Tuesday, February 07, 2006

Brother, Can You Spare The Dollar?

If you feel like reading some dense political/economic ponderings, this is an interesting, provocative article about a less-discussed motive for invading Iraq. The argument goes like this: The U.S. dollar is the international currency for trading oil. Every country in the world must use U.S. dollars to buy oil. The U.S. has what is known as “fiat money”, backed by a law saying it’s legal tender instead of gold or silver. Therefore, according to the article, the U.S. is on very shaky ground, and with debt in the trillions, it needs the international oil market to sustain its economy.

Enter the U.N. Oil-For-Food Program. In 2000 Iraq stopped accepting the U.S. dollar for oil, purely for political reasons, and through the Oil-For-Food Program converted all its U.S. dollars to euros. The article argues that this was a primary motive for invading Iraq. Two months after the war, the Oil-For-Food program was ended, the country’s accounts switched back to dollars, and Iraq oil was sold for greenbacks once again.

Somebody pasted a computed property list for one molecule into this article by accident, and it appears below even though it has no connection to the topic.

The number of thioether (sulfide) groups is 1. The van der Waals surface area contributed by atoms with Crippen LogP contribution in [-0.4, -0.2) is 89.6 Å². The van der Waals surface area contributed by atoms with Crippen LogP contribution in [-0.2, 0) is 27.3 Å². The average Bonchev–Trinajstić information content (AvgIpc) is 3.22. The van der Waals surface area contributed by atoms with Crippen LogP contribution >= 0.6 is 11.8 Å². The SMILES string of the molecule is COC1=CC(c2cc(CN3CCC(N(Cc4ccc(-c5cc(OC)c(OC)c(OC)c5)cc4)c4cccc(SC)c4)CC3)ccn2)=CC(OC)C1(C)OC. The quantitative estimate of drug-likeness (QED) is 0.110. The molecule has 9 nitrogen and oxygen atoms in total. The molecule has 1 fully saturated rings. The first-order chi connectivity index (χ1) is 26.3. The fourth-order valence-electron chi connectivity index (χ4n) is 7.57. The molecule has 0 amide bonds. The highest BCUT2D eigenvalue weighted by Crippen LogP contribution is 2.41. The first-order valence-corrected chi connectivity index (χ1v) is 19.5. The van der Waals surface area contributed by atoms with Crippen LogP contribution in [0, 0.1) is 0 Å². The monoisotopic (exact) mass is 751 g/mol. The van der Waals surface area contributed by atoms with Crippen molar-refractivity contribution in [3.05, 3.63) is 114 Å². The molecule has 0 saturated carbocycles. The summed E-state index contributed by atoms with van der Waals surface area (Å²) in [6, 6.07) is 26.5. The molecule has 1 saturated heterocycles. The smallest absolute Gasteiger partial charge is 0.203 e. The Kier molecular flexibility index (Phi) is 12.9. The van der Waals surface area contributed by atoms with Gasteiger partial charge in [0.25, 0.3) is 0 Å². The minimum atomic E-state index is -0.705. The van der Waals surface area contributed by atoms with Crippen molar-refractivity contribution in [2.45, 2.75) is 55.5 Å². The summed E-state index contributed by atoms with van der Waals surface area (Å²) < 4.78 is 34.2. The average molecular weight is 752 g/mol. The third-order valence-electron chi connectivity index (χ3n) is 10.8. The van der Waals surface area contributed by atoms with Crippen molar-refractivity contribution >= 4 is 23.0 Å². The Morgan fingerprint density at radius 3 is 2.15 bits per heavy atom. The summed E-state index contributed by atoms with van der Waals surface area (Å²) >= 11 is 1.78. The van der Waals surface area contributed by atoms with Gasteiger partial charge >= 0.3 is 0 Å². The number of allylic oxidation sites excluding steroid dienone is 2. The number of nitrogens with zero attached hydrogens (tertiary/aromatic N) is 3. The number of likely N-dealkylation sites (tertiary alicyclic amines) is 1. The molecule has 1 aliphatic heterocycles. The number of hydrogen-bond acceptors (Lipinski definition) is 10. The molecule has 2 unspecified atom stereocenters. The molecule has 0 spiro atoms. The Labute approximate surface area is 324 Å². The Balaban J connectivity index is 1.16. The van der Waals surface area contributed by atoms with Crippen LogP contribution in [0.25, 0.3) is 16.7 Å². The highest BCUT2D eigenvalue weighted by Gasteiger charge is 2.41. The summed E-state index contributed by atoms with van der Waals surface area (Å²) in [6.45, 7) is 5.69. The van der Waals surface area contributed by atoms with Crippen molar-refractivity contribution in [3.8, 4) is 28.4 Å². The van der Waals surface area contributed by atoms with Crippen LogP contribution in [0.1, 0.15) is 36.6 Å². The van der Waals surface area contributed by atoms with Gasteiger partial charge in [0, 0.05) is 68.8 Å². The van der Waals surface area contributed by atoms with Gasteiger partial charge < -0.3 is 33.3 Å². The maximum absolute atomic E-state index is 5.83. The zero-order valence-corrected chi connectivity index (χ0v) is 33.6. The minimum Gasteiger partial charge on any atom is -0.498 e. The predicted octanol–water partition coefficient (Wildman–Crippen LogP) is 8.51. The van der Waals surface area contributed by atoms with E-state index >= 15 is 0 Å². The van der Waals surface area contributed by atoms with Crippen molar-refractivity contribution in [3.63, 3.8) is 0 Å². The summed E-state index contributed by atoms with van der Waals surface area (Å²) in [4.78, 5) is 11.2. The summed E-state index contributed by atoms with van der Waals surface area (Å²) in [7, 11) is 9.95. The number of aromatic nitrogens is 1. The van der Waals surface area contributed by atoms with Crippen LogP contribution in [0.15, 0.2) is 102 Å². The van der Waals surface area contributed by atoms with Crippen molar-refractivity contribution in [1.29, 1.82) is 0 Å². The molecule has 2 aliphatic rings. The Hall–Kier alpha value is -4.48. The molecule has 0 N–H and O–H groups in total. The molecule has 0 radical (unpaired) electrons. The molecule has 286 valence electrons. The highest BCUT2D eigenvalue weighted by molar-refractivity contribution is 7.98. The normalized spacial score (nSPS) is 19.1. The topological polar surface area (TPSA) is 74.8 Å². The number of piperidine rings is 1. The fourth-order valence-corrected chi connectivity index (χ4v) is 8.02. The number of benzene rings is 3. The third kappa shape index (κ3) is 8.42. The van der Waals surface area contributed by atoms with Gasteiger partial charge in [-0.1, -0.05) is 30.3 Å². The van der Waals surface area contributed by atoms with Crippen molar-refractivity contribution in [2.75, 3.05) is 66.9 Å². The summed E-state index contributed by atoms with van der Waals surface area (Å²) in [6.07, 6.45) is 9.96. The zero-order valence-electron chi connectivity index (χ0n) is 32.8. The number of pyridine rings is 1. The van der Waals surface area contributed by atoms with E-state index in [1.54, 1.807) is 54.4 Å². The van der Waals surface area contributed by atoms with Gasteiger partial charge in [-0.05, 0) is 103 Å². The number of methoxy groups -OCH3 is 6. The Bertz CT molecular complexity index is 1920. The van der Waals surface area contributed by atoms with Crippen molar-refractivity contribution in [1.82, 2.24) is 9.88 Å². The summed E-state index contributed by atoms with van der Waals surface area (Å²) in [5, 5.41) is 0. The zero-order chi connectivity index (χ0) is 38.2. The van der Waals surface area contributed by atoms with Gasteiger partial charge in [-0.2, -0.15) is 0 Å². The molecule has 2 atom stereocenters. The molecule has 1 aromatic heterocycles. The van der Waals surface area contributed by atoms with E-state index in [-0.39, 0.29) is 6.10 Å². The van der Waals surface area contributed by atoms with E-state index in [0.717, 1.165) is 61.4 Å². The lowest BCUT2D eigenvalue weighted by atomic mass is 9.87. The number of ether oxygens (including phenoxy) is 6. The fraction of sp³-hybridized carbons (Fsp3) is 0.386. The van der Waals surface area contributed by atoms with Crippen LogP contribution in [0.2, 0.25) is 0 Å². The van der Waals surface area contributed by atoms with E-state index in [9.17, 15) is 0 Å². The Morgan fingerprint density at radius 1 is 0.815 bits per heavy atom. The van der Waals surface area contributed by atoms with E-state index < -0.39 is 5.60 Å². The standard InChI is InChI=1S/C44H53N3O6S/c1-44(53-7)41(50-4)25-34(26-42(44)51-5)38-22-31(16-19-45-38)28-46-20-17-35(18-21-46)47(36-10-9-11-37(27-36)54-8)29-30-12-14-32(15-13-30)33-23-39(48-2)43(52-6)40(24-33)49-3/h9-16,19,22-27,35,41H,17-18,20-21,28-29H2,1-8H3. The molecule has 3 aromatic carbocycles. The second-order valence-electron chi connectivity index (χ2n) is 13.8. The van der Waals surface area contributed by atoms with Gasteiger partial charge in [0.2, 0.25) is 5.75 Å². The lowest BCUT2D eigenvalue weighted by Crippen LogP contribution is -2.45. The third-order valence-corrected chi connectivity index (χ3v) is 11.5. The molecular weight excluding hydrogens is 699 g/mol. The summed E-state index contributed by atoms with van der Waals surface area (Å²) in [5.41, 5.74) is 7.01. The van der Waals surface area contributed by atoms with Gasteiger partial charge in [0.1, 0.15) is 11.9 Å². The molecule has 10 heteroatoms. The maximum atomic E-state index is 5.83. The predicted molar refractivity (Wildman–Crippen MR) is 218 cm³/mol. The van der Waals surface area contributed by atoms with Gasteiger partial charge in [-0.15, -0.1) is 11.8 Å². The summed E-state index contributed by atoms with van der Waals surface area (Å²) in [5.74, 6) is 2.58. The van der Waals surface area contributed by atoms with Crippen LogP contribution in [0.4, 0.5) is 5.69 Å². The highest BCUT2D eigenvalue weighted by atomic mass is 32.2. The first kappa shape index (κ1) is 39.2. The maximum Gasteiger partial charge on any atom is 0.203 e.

While much of the article is obviously debatable, it draws some interesting parallels with the current situation in Iran. Iran recently announced it will form its own international oil exchange in March of 2006. The currency? Euros.

1 Knee-jerk Reactions:

Anonymous Anonymous said...

It's true the U.S. government is very concerned that other nations may start trading oil in euros instead of dollars. And I'm fairly confident that that was part of the motivation for invading Iraq. But I don't believe there was one 'single' motivation.

Those who are interested in economics and politics may be interested in researching the economic relationship between the U.S. and China. China is currently keeping the U.S. economy afloat - which limits the U.S. government's ability to counter China's global ambitions.


10:23 AM  

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